OpenJurist

307 F3d 460 Hoover v. Radabaugh

307 F.3d 460

Dale D. HOOVER, Plaintiff-Appellee,
v.
Patricia RADABAUGH, et al., Defendants-Appellants.

No. 00-4537.

United States Court of Appeals, Sixth Circuit.

Argued April 26, 2002.

Decided and Filed October 3, 2002.

Emily J. Lewis (argued and briefed), Farlow & Lewis LLC, Dublin, OH, for Plaintiff-Appellee.

Mitchell H. Banchefsky, Brian M. Zets (argued), Bridgette C. Roman (briefed), Julie E. Brigner, Schottenstein, Zox & Dunn, Columbus, OH, for Defendants-Appellants.

Before RYAN, BOGGS, and COLE, Circuit Judges.

BOGGS, J., delivered the opinion of the court, in which RYAN, J., joined. COLE, J., (pp. 469-470), delivered a separate opinion concurring in part and dissenting in part.

OPINION

BOGGS, Circuit Judge.

1

In this civil rights action for retaliation against the exercise of protected speech by a public employee, both municipal and individual defendants bring interlocutory appeals challenging the denial of their motions for summary judgment. We are first asked to determine whether we have jurisdiction, on interlocutory appeal, to consider the denial of defendants' motion for summary judgment on grounds of qualified immunity, when that denial is based on a determination by the district court that a question of fact exists as to the employer's motivation in terminating the plaintiff. We are also asked whether the rights in question are clearly established as a pure matter of law. On the first question, we conclude that we lack jurisdiction, and dismiss that portion of the appeal. On the second question, we affirm the determination of the district court that the rights in question are clearly established.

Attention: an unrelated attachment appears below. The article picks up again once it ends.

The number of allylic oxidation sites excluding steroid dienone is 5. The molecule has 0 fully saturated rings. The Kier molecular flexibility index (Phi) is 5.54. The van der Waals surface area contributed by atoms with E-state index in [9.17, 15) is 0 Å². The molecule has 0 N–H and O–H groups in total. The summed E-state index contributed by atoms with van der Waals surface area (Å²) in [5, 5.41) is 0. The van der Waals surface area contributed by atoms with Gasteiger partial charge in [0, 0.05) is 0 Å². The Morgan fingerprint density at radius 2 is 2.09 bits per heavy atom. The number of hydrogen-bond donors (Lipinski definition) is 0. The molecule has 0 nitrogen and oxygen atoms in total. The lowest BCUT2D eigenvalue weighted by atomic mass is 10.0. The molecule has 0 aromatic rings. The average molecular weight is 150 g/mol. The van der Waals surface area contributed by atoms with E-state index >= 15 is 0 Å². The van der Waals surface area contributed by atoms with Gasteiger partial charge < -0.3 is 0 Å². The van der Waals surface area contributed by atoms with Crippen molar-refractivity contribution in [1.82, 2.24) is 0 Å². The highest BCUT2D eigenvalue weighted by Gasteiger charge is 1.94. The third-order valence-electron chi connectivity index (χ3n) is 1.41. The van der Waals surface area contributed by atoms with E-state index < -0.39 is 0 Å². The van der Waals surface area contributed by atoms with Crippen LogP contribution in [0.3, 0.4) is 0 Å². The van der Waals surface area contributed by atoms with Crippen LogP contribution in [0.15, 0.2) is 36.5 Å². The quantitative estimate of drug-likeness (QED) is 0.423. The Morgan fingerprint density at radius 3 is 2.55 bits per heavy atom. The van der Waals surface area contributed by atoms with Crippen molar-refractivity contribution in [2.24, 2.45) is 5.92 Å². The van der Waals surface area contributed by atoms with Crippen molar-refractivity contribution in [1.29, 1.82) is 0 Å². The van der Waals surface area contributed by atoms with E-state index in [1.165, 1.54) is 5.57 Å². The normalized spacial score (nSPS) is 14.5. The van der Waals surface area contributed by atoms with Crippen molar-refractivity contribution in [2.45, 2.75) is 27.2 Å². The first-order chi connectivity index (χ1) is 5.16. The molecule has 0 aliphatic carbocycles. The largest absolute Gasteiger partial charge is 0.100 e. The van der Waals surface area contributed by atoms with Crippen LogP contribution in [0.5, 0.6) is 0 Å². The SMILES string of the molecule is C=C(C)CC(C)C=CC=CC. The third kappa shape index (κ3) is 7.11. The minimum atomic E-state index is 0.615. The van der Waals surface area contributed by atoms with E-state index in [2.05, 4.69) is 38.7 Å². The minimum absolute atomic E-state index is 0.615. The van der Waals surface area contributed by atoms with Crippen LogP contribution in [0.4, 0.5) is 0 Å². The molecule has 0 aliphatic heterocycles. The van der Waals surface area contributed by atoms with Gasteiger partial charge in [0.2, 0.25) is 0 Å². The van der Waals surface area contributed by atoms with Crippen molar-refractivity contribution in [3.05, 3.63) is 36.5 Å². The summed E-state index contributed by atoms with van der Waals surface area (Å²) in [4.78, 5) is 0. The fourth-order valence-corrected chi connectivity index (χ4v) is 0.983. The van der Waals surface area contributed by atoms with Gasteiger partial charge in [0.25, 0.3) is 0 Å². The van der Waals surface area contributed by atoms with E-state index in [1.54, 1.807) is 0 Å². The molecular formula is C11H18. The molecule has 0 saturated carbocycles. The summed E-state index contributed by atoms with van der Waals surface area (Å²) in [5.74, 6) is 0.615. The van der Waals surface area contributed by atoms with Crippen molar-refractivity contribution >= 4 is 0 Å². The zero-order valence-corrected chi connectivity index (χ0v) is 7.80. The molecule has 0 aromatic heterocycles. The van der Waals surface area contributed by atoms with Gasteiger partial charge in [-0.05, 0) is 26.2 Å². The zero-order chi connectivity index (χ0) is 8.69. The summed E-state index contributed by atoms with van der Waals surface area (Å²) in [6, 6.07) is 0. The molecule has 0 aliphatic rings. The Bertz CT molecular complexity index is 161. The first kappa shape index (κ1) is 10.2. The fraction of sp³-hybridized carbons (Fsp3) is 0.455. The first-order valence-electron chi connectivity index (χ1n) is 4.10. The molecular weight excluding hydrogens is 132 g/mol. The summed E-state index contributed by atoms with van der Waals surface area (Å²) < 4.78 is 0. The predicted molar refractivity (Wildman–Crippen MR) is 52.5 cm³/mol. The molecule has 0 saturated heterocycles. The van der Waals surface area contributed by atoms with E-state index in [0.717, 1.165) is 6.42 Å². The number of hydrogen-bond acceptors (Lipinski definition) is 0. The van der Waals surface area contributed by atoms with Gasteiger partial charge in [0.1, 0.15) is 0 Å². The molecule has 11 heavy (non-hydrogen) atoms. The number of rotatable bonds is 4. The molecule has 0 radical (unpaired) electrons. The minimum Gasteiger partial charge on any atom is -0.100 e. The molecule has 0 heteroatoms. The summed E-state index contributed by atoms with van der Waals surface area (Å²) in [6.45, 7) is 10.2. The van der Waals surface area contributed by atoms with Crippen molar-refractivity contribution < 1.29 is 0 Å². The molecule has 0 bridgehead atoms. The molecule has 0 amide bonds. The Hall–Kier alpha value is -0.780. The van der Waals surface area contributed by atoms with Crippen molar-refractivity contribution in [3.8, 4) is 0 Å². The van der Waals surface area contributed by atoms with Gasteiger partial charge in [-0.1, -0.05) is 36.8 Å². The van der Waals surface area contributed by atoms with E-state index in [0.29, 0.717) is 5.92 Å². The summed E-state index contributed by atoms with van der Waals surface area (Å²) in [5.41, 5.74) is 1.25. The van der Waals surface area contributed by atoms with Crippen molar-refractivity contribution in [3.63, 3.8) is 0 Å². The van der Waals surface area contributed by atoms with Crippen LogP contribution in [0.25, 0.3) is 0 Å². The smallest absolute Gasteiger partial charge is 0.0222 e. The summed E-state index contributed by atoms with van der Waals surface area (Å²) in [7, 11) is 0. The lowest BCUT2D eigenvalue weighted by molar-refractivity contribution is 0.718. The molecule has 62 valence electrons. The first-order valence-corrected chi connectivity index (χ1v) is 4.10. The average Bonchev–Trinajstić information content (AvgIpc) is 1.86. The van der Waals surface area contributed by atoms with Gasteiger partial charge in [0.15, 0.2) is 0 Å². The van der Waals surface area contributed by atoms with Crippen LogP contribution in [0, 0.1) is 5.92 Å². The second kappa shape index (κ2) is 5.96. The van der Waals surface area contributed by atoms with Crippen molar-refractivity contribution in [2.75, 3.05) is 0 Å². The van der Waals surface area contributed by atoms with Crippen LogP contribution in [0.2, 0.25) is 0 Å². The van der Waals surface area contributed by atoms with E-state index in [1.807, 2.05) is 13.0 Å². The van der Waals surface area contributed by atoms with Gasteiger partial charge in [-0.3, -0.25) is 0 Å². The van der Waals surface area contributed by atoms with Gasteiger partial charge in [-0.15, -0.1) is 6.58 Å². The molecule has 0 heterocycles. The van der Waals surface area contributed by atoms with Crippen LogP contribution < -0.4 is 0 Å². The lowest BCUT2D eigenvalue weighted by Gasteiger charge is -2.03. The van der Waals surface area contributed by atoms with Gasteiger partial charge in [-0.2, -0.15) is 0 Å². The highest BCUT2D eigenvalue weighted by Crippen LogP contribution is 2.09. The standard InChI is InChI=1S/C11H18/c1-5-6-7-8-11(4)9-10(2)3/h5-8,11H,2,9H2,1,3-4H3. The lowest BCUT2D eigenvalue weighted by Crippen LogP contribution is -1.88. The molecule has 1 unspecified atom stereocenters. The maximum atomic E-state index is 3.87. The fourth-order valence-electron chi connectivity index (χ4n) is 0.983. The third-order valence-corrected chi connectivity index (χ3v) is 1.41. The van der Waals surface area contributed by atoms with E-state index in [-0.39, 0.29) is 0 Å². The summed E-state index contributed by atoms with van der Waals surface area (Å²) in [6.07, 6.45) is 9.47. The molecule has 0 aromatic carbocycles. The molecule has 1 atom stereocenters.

2

* Dale Hoover was employed in the Circleville, Ohio, Building Department as a building and electrical inspector. The current action arises out of Hoover's public statements, criticizing the Department, while he was an employee. During the course of his employment, Hoover argued with his supervisor, Allyn Sheldon, over the proper procedures to be used in inspecting buildings. The disagreements were originally abstract: Hoover believed that the form checklist used by inspectors contained errors that led inspectors to approve noncompliant building projects. Mr. Sheldon did not correct the form.

3

Soon after, the disagreement became concrete. Sheldon instructed Hoover to approve several building projects that did not meet code. Sheldon also asked Hoover to perform plumbing inspections that Hoover was not qualified to perform. The Clifton Building dispute involved a plumbing inspection that Sheldon told Hoover to conduct, despite the fact that Hoover was not certified to perform such inspections. Hoover went, under protest, but told Clifton (the owner and a powerful local businessman) that he could only give him an opinion and could not officially approve the site. Hoover returned, later, with a plumbing inspector, Chris Patowski. Patowski informed Clifton that the plumbing was not properly vented.

4

Clifton then threatened to sue the Building Department. Sheldon permitted Clifton to hide the plumbing defects, to placate him. When the time for the final inspection came, Sheldon misled Patowski, indicating that Hoover had approved the plumbing. The Circleville mayor, Patricia Radabaugh, and Sheldon told Hoover to sign off on the violations and override the violations that Patowski had found. Patowski also found plumbing violations at another site, the Castle Inn project, which included non-insulated plumbing in the attic. Sheldon asked Patowski to conceal the violations; Patowski refused. The Castle Inn was also built without an architect's drawing as required by the Ohio Building Code.

5

The Boggs Hair Salon was also built without permit or drawing; Hoover found numerous code violations, including a number of fire hazards. The plumbing was improperly vented. Hoover informed Radabaugh and others about the violations but he was nevertheless ordered to sign off on the inspections. Hoover refused, and instead informed Mr. Boggs that he had 90 days to correct the violations. Without a final plumbing inspection and without any correction, Sheldon issued a certificate of occupancy permitting the Salon to open.

6